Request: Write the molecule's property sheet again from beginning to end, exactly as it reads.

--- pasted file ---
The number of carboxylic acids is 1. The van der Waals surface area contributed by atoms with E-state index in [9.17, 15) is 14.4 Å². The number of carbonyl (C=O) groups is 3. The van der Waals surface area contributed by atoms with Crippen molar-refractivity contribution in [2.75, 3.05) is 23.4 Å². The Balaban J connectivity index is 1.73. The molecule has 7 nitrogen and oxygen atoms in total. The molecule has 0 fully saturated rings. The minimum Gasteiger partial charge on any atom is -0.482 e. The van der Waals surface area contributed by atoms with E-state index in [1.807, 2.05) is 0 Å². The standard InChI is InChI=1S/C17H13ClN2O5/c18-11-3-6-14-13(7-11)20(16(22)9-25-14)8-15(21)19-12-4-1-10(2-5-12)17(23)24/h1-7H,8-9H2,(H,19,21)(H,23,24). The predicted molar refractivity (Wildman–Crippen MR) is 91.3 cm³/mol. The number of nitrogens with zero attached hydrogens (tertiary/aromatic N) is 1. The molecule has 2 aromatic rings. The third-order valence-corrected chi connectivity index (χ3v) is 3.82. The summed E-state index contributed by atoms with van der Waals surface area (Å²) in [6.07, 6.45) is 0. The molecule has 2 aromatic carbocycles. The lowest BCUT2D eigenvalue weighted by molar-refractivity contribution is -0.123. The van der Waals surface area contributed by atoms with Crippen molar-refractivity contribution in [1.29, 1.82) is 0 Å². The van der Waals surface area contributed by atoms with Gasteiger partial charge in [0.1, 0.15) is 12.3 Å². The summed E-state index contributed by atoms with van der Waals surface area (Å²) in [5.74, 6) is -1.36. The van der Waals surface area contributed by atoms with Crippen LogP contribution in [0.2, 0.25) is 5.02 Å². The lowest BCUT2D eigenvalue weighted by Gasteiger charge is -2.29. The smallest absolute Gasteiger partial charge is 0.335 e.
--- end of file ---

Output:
The number of carboxylic acids is 1. The van der Waals surface area contributed by atoms with E-state index in [9.17, 15) is 14.4 Å². The number of carbonyl (C=O) groups is 3. The van der Waals surface area contributed by atoms with Crippen molar-refractivity contribution in [2.75, 3.05) is 23.4 Å². The Balaban J connectivity index is 1.73. The molecule has 7 nitrogen and oxygen atoms in total. The molecule has 0 fully saturated rings. The minimum Gasteiger partial charge on any atom is -0.482 e. The van der Waals surface area contributed by atoms with E-state index in [1.807, 2.05) is 0 Å². The standard InChI is InChI=1S/C17H13ClN2O5/c18-11-3-6-14-13(7-11)20(16(22)9-25-14)8-15(21)19-12-4-1-10(2-5-12)17(23)24/h1-7H,8-9H2,(H,19,21)(H,23,24). The predicted molar refractivity (Wildman–Crippen MR) is 91.3 cm³/mol. The number of nitrogens with zero attached hydrogens (tertiary/aromatic N) is 1. The molecule has 2 aromatic rings. The third-order valence-corrected chi connectivity index (χ3v) is 3.82. The summed E-state index contributed by atoms with van der Waals surface area (Å²) in [6.07, 6.45) is 0. The molecule has 2 aromatic carbocycles. The lowest BCUT2D eigenvalue weighted by molar-refractivity contribution is -0.123. The van der Waals surface area contributed by atoms with Crippen molar-refractivity contribution in [1.29, 1.82) is 0 Å². The van der Waals surface area contributed by atoms with Gasteiger partial charge in [0.1, 0.15) is 12.3 Å². The summed E-state index contributed by atoms with van der Waals surface area (Å²) in [5.74, 6) is -1.36. The van der Waals surface area contributed by atoms with Crippen LogP contribution in [0.2, 0.25) is 5.02 Å². The lowest BCUT2D eigenvalue weighted by Gasteiger charge is -2.29. The smallest absolute Gasteiger partial charge is 0.335 e.